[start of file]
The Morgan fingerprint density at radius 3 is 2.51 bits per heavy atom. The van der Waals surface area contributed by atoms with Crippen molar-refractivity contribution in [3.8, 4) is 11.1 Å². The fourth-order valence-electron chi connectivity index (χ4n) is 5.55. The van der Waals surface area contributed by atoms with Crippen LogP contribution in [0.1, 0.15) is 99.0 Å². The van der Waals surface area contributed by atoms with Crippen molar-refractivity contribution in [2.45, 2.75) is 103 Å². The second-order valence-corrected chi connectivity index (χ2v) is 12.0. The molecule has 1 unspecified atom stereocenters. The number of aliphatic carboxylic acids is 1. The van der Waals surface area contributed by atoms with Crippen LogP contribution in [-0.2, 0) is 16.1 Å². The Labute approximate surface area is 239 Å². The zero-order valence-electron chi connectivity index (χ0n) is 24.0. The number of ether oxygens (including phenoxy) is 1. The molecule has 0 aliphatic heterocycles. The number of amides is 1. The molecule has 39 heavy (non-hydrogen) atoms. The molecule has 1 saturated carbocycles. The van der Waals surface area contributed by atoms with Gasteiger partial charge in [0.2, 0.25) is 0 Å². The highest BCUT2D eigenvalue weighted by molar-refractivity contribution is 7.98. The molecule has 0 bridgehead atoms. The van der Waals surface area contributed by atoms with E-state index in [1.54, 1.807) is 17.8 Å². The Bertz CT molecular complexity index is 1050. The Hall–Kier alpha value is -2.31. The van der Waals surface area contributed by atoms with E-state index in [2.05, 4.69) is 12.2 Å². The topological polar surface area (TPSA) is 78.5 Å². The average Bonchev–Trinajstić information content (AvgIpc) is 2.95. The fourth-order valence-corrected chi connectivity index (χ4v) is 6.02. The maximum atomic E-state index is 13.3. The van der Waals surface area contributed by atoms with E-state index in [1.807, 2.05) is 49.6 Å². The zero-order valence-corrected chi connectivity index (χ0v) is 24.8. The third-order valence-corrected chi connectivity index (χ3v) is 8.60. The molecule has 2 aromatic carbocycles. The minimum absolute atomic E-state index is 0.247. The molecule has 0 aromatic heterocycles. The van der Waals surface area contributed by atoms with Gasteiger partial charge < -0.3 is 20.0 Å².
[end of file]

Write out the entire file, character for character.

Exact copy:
The Morgan fingerprint density at radius 3 is 2.51 bits per heavy atom. The van der Waals surface area contributed by atoms with Crippen molar-refractivity contribution in [3.8, 4) is 11.1 Å². The fourth-order valence-electron chi connectivity index (χ4n) is 5.55. The van der Waals surface area contributed by atoms with Crippen LogP contribution in [0.1, 0.15) is 99.0 Å². The van der Waals surface area contributed by atoms with Crippen molar-refractivity contribution in [2.45, 2.75) is 103 Å². The second-order valence-corrected chi connectivity index (χ2v) is 12.0. The molecule has 1 unspecified atom stereocenters. The number of aliphatic carboxylic acids is 1. The van der Waals surface area contributed by atoms with Crippen LogP contribution in [-0.2, 0) is 16.1 Å². The Labute approximate surface area is 239 Å². The zero-order valence-electron chi connectivity index (χ0n) is 24.0. The number of ether oxygens (including phenoxy) is 1. The molecule has 0 aliphatic heterocycles. The number of amides is 1. The molecule has 39 heavy (non-hydrogen) atoms. The molecule has 1 saturated carbocycles. The van der Waals surface area contributed by atoms with Gasteiger partial charge in [0.2, 0.25) is 0 Å². The highest BCUT2D eigenvalue weighted by molar-refractivity contribution is 7.98. The molecule has 0 bridgehead atoms. The van der Waals surface area contributed by atoms with E-state index in [1.54, 1.807) is 17.8 Å². The Bertz CT molecular complexity index is 1050. The Hall–Kier alpha value is -2.31. The van der Waals surface area contributed by atoms with E-state index in [2.05, 4.69) is 12.2 Å². The topological polar surface area (TPSA) is 78.5 Å². The average Bonchev–Trinajstić information content (AvgIpc) is 2.95. The fourth-order valence-corrected chi connectivity index (χ4v) is 6.02. The maximum atomic E-state index is 13.3. The van der Waals surface area contributed by atoms with E-state index in [1.807, 2.05) is 49.6 Å². The zero-order valence-corrected chi connectivity index (χ0v) is 24.8. The third-order valence-corrected chi connectivity index (χ3v) is 8.60. The molecule has 2 aromatic carbocycles. The minimum absolute atomic E-state index is 0.247. The molecule has 0 aromatic heterocycles. The van der Waals surface area contributed by atoms with Gasteiger partial charge < -0.3 is 20.0 Å².